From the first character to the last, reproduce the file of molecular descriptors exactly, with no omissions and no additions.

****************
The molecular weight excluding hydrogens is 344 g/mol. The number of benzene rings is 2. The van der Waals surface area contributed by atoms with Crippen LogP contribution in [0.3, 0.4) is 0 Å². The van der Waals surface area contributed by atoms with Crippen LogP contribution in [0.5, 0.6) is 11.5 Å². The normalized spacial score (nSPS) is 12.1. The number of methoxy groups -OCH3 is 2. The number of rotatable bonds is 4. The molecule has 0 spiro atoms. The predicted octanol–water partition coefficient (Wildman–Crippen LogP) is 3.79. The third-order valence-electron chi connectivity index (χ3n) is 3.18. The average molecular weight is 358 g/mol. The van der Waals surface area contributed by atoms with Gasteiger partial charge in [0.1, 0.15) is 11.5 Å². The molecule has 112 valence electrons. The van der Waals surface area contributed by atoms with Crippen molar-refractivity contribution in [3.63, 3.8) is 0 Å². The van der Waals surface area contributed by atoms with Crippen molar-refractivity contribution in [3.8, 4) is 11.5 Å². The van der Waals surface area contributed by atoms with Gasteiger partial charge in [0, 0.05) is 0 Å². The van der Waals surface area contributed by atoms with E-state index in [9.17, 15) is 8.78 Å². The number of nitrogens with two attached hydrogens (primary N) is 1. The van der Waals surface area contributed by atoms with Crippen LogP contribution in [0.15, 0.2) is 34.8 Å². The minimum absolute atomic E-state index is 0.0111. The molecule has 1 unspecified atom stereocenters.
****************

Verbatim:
The molecular weight excluding hydrogens is 344 g/mol. The number of benzene rings is 2. The van der Waals surface area contributed by atoms with Crippen LogP contribution in [0.3, 0.4) is 0 Å². The van der Waals surface area contributed by atoms with Crippen LogP contribution in [0.5, 0.6) is 11.5 Å². The normalized spacial score (nSPS) is 12.1. The number of methoxy groups -OCH3 is 2. The number of rotatable bonds is 4. The molecule has 0 spiro atoms. The predicted octanol–water partition coefficient (Wildman–Crippen LogP) is 3.79. The third-order valence-electron chi connectivity index (χ3n) is 3.18. The average molecular weight is 358 g/mol. The van der Waals surface area contributed by atoms with Gasteiger partial charge in [0.1, 0.15) is 11.5 Å². The molecule has 112 valence electrons. The van der Waals surface area contributed by atoms with Crippen molar-refractivity contribution in [3.63, 3.8) is 0 Å². The van der Waals surface area contributed by atoms with Crippen molar-refractivity contribution in [3.8, 4) is 11.5 Å². The van der Waals surface area contributed by atoms with Gasteiger partial charge in [0, 0.05) is 0 Å². The van der Waals surface area contributed by atoms with E-state index in [9.17, 15) is 8.78 Å². The number of nitrogens with two attached hydrogens (primary N) is 1. The van der Waals surface area contributed by atoms with Crippen LogP contribution in [0.15, 0.2) is 34.8 Å². The minimum absolute atomic E-state index is 0.0111. The molecule has 1 unspecified atom stereocenters.